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It is important to produce high-quality, low sulfur biofuel without sacrificing food for people. Sweet sorghum not only produces clean-burning biofuel, but every part of the plant can be put to good use by farmers to feed their families, their livestock, and to earn income.

35 million - Number of hectares in Asia and Africa suitable for sweet sorghum production

40-50 - Liters of ethanol produced from one ton of sweet sorghum stalks

40-50 tons - Amount of sweet sorghum stalks that can be produced from one hectare of land

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Photo: ICRISATT
Sweet sorghum  (Sorghum bicolor  L. Moench)  - like all sorghum plants – originated in Africa and is valued by farmers for its ability to grow in hot, dry climates. An estimated 35 million hectares of land in Asia and Africa   – an area equal in size to the Turkish Republic – are suitable for growing sweet sorghum, including large tracts of degraded soils where little else will grow. What makes sweet sorghum so noteworthy is its abundant sugar content; sugars that are easily converted to ethanol.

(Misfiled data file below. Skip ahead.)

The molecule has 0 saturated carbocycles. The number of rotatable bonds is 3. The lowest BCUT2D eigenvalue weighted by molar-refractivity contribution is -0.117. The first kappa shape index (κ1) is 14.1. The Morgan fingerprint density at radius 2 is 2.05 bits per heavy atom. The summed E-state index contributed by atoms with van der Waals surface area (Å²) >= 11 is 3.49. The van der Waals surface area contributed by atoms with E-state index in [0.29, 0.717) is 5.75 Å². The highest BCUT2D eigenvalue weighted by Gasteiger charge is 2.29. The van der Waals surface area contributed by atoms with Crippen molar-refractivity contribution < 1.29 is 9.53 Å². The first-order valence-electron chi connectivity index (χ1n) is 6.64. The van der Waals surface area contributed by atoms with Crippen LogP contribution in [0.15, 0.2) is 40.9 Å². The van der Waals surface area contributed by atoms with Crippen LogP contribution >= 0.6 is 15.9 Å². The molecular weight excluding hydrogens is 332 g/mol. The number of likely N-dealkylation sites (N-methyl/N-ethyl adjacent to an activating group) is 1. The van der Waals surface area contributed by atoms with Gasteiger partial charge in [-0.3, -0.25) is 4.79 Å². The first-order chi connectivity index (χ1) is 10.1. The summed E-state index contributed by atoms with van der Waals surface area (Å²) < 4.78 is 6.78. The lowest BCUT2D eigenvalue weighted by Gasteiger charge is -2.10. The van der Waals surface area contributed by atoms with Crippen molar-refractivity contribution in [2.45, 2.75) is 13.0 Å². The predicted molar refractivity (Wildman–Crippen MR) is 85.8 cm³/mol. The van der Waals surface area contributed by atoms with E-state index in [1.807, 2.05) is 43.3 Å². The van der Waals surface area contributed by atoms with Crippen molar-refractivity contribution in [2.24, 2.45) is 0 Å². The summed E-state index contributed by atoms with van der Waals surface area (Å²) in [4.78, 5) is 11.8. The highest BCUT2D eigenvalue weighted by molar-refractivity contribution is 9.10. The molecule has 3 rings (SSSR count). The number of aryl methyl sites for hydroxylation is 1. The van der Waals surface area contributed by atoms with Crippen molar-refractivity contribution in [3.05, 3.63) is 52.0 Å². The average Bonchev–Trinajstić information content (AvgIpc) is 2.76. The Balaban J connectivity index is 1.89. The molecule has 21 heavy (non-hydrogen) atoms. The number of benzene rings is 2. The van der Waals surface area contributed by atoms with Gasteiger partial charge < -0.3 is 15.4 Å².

New sweet sorghum cultivars are now being grown in South Asia, China, Mexico and the Philippines, but are also suited for Africa's dryland areas where food and fuel are often in short supply.

Unlike other biofuel crops such as maize, growing sweet sorghum does not come at the expense of producing food. Every part of the plant is harvested and put to use. That means that farmers can use it to produce food for their families, feed and fodder for their animals and, at the same time, contribute to their country’s domestic energy production. Growing sweet sorghum hybrids can also mean a big boost in cash income.   

How does sweet sorghum compare with other biofuel crops? Studies show that new hybrids varieties grow three times faster than sugarcane, use half the water of maize and produce a high-quality, low-sulfur and lead ethanol. Sweet sorghum ethanol is also carbon neutral, which means it does not contribute to global climate change.  

They're called smart crops for a reason. Farmers who grow them will tell you that they not only produce clean-burning biofuel, but that one way or another every part of the plant can be put to good use. That’s important not only for farmers and consumers, but for the environment.

Scientists in the semi-arid tropics have been working on energy-producing crops for many years. The research has focused on plants such as Jatropha and Pongamia, but of late they’ve been focusing on a plant called sweet sorghum.

A commercial sweet sorghum ethanol distillery, located in Andhra Pradesh, India. One ton of sweet sorghum stalks will yield 40-50 liters. 
Photo: PS Rao, ICRISAT
Long used as livestock fodder and silage (fermented fodder), sweet sorghum stalks can also be crushed to extract juice for ethanol production. The leftover crushed stalks (called "bagasse") can be used as livestock feed.
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